“Just seeing her systematically being chopped down, to the point where she nearly kills herself, because she’s just had it… only to then be delivered into the promised land, where she finds her most important relationship, really, ever? That was hugely exciting, and a challenge,” says Rothenberg. “I’m glad people seem to think it works.”
Clarke’s most important relationship is of course with the Nightblood child named Madi (Lola Flanery), whom she finds early on and who grows up to be like a daughter to Clarke. Lola Flanery plays Madi in present-day, with Lina Renna portraying a younger version of the character.
Setting up those first scenes between Clarke and Madi, Rothenberg says, “aside from the challenge of having Eliza by herself, we also wanted to [use the episode to] tell the story of how Clarke and Madi met, so that we could really understand why Madi is as important as she is. We know she’s Clarke’s almost-child, and we sense that relationship between them. And the idea of [how they met] just felt right.”
Bellamy and ‘Blodreina’
In The 100 season 5, Bellamy has been separated from his sister Octavia for six years. When we meet him at the start of the season, Rothenberg explains that his goal is to get to the ground and rescue her, but eventually, “Bellamy will realize that Octavia has become this other thing, this new thing, that he is ultimately very surprised by.”
While “hopefully, he’ll come to understand” this new version of his sister, Rothenberg says that “a part of Bellamy’s journey this season is going to be trying to reconcile the little girl that he once knew with this new thing — this ‘Blodreina’ — standing before him.”
What that word means, and what exactly Octavia has become inside that bunker… you’ll have to wait and see.
But it’s not just Bellamy and Octavia whose reunion and relationship reconfiguration will become a focus this season. “It’s also Bellamy and Clarke, and Bellamy-Octavia-Clarke,” says Rothenberg. “Everybody has new priorities now. And when what’s best is different for each of those other subsets, you’re gonna have issues, you’re gonna have problems, you’re gonna have conflicts.”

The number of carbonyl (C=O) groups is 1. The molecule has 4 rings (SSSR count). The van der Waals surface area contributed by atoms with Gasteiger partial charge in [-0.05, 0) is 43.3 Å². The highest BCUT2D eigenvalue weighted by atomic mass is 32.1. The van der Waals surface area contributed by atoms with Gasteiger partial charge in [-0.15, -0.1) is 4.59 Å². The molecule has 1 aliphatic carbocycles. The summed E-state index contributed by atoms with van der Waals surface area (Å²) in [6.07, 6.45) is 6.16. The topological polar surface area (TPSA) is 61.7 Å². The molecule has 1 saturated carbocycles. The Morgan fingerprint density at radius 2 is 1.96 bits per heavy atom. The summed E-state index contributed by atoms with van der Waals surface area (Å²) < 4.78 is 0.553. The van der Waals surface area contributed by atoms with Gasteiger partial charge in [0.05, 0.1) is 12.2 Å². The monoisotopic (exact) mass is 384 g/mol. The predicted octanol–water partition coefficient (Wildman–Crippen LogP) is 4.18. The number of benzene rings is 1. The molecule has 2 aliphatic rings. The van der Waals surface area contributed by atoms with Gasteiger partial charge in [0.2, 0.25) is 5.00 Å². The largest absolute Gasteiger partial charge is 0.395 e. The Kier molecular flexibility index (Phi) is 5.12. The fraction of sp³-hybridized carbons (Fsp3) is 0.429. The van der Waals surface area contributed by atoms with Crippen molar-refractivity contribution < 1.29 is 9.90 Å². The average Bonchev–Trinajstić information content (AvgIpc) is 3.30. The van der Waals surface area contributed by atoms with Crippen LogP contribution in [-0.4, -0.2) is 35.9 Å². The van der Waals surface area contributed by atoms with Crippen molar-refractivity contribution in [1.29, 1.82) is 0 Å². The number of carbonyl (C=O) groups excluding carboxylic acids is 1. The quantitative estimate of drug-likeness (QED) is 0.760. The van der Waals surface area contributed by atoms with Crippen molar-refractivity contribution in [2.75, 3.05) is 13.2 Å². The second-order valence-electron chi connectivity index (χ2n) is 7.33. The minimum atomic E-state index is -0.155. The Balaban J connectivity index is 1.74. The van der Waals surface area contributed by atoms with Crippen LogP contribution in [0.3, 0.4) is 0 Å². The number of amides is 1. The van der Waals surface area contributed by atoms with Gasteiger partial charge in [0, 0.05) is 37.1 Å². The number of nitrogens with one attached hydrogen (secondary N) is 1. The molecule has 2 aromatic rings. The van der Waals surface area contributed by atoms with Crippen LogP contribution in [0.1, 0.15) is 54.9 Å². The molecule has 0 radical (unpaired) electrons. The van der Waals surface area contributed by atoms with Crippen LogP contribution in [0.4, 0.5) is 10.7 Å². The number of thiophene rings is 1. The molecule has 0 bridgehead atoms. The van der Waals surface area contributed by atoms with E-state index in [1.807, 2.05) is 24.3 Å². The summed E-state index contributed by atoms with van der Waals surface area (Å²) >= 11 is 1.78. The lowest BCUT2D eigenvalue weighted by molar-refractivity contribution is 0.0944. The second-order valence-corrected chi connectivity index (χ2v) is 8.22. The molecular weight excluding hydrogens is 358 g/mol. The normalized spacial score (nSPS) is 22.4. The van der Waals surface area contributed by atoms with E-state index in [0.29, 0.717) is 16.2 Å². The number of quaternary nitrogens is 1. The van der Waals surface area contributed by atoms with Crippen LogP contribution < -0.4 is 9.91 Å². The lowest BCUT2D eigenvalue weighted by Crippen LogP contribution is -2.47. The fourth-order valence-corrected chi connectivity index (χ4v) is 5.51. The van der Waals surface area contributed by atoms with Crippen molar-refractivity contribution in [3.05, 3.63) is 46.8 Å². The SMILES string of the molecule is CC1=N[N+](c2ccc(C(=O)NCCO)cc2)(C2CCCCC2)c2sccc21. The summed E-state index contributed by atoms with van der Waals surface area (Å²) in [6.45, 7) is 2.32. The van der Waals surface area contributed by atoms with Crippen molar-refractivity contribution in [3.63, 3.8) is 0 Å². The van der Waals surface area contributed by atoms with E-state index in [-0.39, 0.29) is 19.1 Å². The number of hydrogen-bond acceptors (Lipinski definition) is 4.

Rothenberg describes these conflicts as “a lot of the driving force of the season,” saying that the tension between the different factions will be “difficult to navigate … when what’s not right for Madi is right for Bellamy’s SpaceKru family, or when what’s not right for Bellamy’s SpaceKru family is what’s right for Wonkru.”
Speaking specifically about SpaceKru, Rothenberg explains that the seven people that went to space at the end of season 4 have ironically had the easiest ride out of everyone. Despite the algae diet and close quarters, “space was kind of a cakewalk compared to the bunker.”
Of course, more than a year after their planned return, clearly something has not quite gone to plan.
“They’re all stuck up there. They can’t get down,” says Rothenberg. “Raven is incredibly obsessed with the fact that she hasn’t been able to deliver them to the ground, and obviously Bellamy needs to get down to save his sister. Everybody wants to get home. ”
However, while some characters are itching to get back to the ground, a couple of them might not be so keen. Monty Green (Christopher Larkin), in particular, “is not quite so sure he wants to leave. It’s like, ‘who wants to go back to that hell?’”